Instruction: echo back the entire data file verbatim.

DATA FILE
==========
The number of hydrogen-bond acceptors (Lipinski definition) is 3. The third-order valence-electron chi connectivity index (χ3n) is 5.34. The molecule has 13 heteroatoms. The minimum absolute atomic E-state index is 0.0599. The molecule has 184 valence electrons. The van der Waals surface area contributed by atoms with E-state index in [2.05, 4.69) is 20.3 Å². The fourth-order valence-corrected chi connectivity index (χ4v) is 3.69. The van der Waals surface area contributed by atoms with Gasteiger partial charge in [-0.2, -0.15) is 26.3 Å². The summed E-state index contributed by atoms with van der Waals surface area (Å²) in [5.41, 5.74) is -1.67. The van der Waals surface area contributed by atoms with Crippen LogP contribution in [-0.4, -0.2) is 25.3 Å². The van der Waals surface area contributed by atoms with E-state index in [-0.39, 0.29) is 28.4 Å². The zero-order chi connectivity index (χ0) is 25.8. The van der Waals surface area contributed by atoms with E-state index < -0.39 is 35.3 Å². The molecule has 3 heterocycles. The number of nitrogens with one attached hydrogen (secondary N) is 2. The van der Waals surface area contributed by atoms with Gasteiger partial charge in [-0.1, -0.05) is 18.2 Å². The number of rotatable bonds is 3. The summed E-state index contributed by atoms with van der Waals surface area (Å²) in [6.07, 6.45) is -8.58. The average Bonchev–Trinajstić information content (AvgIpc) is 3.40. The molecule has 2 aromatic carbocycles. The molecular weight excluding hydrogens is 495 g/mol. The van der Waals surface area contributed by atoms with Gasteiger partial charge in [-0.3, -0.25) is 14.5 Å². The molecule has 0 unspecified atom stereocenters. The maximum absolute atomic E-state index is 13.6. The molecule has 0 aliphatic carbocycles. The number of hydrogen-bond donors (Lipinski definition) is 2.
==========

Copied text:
The number of hydrogen-bond acceptors (Lipinski definition) is 3. The third-order valence-electron chi connectivity index (χ3n) is 5.34. The molecule has 13 heteroatoms. The minimum absolute atomic E-state index is 0.0599. The molecule has 184 valence electrons. The van der Waals surface area contributed by atoms with E-state index in [2.05, 4.69) is 20.3 Å². The fourth-order valence-corrected chi connectivity index (χ4v) is 3.69. The van der Waals surface area contributed by atoms with Gasteiger partial charge in [-0.2, -0.15) is 26.3 Å². The summed E-state index contributed by atoms with van der Waals surface area (Å²) in [5.41, 5.74) is -1.67. The van der Waals surface area contributed by atoms with Crippen LogP contribution in [-0.4, -0.2) is 25.3 Å². The van der Waals surface area contributed by atoms with E-state index in [-0.39, 0.29) is 28.4 Å². The zero-order chi connectivity index (χ0) is 25.8. The van der Waals surface area contributed by atoms with E-state index < -0.39 is 35.3 Å². The molecule has 3 heterocycles. The number of nitrogens with one attached hydrogen (secondary N) is 2. The van der Waals surface area contributed by atoms with Gasteiger partial charge in [-0.1, -0.05) is 18.2 Å². The number of rotatable bonds is 3. The summed E-state index contributed by atoms with van der Waals surface area (Å²) in [6.07, 6.45) is -8.58. The average Bonchev–Trinajstić information content (AvgIpc) is 3.40. The molecule has 2 aromatic carbocycles. The molecular weight excluding hydrogens is 495 g/mol. The van der Waals surface area contributed by atoms with Gasteiger partial charge in [-0.3, -0.25) is 14.5 Å². The molecule has 0 unspecified atom stereocenters. The maximum absolute atomic E-state index is 13.6. The molecule has 0 aliphatic carbocycles. The number of hydrogen-bond donors (Lipinski definition) is 2.